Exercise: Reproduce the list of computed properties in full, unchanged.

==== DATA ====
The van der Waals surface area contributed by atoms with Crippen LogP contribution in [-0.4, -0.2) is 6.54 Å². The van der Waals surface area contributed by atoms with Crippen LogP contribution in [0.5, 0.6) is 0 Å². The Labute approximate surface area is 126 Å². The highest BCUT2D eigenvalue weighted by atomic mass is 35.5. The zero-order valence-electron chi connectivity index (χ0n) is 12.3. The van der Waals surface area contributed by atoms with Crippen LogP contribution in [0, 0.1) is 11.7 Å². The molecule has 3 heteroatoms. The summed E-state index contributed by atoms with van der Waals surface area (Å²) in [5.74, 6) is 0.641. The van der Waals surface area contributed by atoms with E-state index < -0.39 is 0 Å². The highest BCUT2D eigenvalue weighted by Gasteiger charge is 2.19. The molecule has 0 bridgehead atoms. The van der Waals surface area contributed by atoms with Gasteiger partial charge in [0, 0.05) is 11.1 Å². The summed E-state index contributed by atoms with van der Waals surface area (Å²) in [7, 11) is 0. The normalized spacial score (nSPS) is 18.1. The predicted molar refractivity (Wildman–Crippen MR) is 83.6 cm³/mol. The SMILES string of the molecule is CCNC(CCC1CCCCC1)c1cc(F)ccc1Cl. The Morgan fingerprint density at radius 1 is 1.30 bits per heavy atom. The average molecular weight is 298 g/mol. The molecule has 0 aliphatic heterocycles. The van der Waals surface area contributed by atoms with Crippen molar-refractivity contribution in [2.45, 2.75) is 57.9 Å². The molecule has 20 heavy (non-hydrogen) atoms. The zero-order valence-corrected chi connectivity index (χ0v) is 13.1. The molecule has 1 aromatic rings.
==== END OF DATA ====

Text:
The van der Waals surface area contributed by atoms with Crippen LogP contribution in [-0.4, -0.2) is 6.54 Å². The van der Waals surface area contributed by atoms with Crippen LogP contribution in [0.5, 0.6) is 0 Å². The Labute approximate surface area is 126 Å². The highest BCUT2D eigenvalue weighted by atomic mass is 35.5. The zero-order valence-electron chi connectivity index (χ0n) is 12.3. The van der Waals surface area contributed by atoms with Crippen LogP contribution in [0, 0.1) is 11.7 Å². The molecule has 3 heteroatoms. The summed E-state index contributed by atoms with van der Waals surface area (Å²) in [5.74, 6) is 0.641. The van der Waals surface area contributed by atoms with E-state index < -0.39 is 0 Å². The highest BCUT2D eigenvalue weighted by Gasteiger charge is 2.19. The molecule has 0 bridgehead atoms. The van der Waals surface area contributed by atoms with Gasteiger partial charge in [0, 0.05) is 11.1 Å². The summed E-state index contributed by atoms with van der Waals surface area (Å²) in [7, 11) is 0. The normalized spacial score (nSPS) is 18.1. The predicted molar refractivity (Wildman–Crippen MR) is 83.6 cm³/mol. The SMILES string of the molecule is CCNC(CCC1CCCCC1)c1cc(F)ccc1Cl. The Morgan fingerprint density at radius 1 is 1.30 bits per heavy atom. The average molecular weight is 298 g/mol. The molecule has 0 aliphatic heterocycles. The van der Waals surface area contributed by atoms with Crippen molar-refractivity contribution in [2.45, 2.75) is 57.9 Å². The molecule has 20 heavy (non-hydrogen) atoms. The zero-order valence-corrected chi connectivity index (χ0v) is 13.1. The molecule has 1 aromatic rings.